Rand: I have done the script of The Fountainhead, which has not been produced yet8, for Warner Brothers, and two adaptations for Hal Wallis Productions, at Paramount, which were not my stories but on which I did the screen plays, which were Love Letters9 and You Came Along.10

Stripling: Now, Miss Rand, you have heard the testimony of Mr. [Louis B.] Mayer?11

Rand: Yes.

Stripling: You have read the letter I read from Lowell Mellett?12

Rand: Yes.

Stripling: Which says that the picture Song of Russia13 has no political implications?

Rand: Yes.

Stripling: Did you at the request of Mr. Smith, the investigator for this committee, view the picture Song of Russia?

Rand: Yes.

Stripling: Within the past two weeks?

Rand: Yes; on October 13, to be exact.

usr/STRONG>Stripling: In Hollywood?

Rand: Yes.

Stripling: Would you give the committee a break-down of your summary of the picture relating to either propaganda or an untruthful account or distorted account of conditions in Russia?

Rand: Yes. First of all I would like to define what we mean by propaganda. We have all been talking about it, but nobody --

Stripling: Could you talk into the microphone?

Rand: Can you hear me now? Nobody has stated just what they mean by propaganda. Now, I use the term to mean that Communist propaganda is anything which gives a good impression of communism as a way of life. Anything that sells people the idea that life in Russia is good and that people are free and happy would be Communist propaganda. Am I not correct? I mean, would that be a fair statement to make -- that that would be Communist propaganda?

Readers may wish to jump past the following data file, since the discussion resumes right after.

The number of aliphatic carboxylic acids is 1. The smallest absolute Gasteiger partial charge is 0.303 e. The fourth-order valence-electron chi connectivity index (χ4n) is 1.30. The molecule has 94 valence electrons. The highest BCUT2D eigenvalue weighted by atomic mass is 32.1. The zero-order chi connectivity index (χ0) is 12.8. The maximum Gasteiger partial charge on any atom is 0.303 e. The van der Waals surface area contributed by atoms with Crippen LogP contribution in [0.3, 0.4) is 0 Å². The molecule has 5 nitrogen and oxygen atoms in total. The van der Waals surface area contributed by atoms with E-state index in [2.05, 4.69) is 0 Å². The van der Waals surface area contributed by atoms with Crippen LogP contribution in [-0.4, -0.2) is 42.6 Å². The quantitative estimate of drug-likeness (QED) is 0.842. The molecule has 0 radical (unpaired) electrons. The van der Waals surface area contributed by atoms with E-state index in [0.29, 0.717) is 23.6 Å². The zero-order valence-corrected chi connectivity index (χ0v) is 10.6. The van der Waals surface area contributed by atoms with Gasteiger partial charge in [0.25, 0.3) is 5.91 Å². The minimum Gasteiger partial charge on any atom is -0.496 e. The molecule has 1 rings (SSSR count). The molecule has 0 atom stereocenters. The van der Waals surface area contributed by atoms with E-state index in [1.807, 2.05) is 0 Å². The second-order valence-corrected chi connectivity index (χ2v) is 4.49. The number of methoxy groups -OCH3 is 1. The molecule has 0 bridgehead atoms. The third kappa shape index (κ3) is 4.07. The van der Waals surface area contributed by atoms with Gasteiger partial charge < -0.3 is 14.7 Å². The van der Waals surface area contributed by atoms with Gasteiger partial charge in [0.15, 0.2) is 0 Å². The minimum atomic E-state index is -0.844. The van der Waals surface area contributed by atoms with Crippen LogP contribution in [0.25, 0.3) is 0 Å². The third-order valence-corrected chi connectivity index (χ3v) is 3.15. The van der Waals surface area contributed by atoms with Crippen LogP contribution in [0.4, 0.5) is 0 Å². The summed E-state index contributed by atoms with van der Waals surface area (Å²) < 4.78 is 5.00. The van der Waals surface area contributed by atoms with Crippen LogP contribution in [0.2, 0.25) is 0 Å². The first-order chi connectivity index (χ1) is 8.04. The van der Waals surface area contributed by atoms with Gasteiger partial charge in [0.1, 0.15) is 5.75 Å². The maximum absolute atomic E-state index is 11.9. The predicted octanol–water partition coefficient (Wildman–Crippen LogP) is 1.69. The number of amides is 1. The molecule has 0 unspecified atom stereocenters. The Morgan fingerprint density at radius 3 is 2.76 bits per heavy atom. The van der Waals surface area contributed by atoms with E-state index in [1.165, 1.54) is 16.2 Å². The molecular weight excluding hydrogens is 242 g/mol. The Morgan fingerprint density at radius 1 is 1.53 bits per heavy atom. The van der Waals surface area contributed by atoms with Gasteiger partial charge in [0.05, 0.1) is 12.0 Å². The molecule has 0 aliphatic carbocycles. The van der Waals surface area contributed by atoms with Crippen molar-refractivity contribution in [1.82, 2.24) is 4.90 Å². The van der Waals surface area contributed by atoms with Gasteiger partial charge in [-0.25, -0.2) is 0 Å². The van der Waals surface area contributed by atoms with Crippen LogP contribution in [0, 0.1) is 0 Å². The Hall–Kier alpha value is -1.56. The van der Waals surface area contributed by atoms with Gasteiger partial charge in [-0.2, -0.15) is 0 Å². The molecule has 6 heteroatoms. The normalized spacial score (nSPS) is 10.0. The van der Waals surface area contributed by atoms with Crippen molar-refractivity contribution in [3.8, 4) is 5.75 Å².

Now, here is what the picture Song of Russia contains. It starts with an American conductor, played by Robert Taylor,14 giving a concert in America for Russian war relief. He starts playing the American national anthem and the national anthem dissolves into a Russian mob, with the sickle and hammer on a red flag very prominent above their heads. I am sorry, but that made me sick. That is something which I do not see how native Americans permit, and I am only a naturalized American. That was a terrible touch of propaganda. As a writer, I can tell you just exactly what it suggests to the people. It suggests literally and technically that it is quite all right for the American national anthem to dissolve into the Soviet. The term here is more than just technical. It really was symbolically intended, and it worked out that way. The anthem continues, played by a Soviet band. That is the beginning of the picture . . . .

Chairman Thomas: Mr. Wood.

Rep. John S. Wood21: I gather, then, from your analysis of this picture your personal criticism of it is that it overplayed the conditions that existed in Russia at the time the picture was made; is that correct?

Rand: Did you say overplayed?

Wood: Yes.

Rand: Well, the story portrayed the people --

Wood: It portrayed the people of Russia in a better economic and social position than they occupied?

Rand: That is right.

Wood: And it would also leave the impression in the average mind that they were better able to resist the aggression of the German Army than they were in fact able to resist?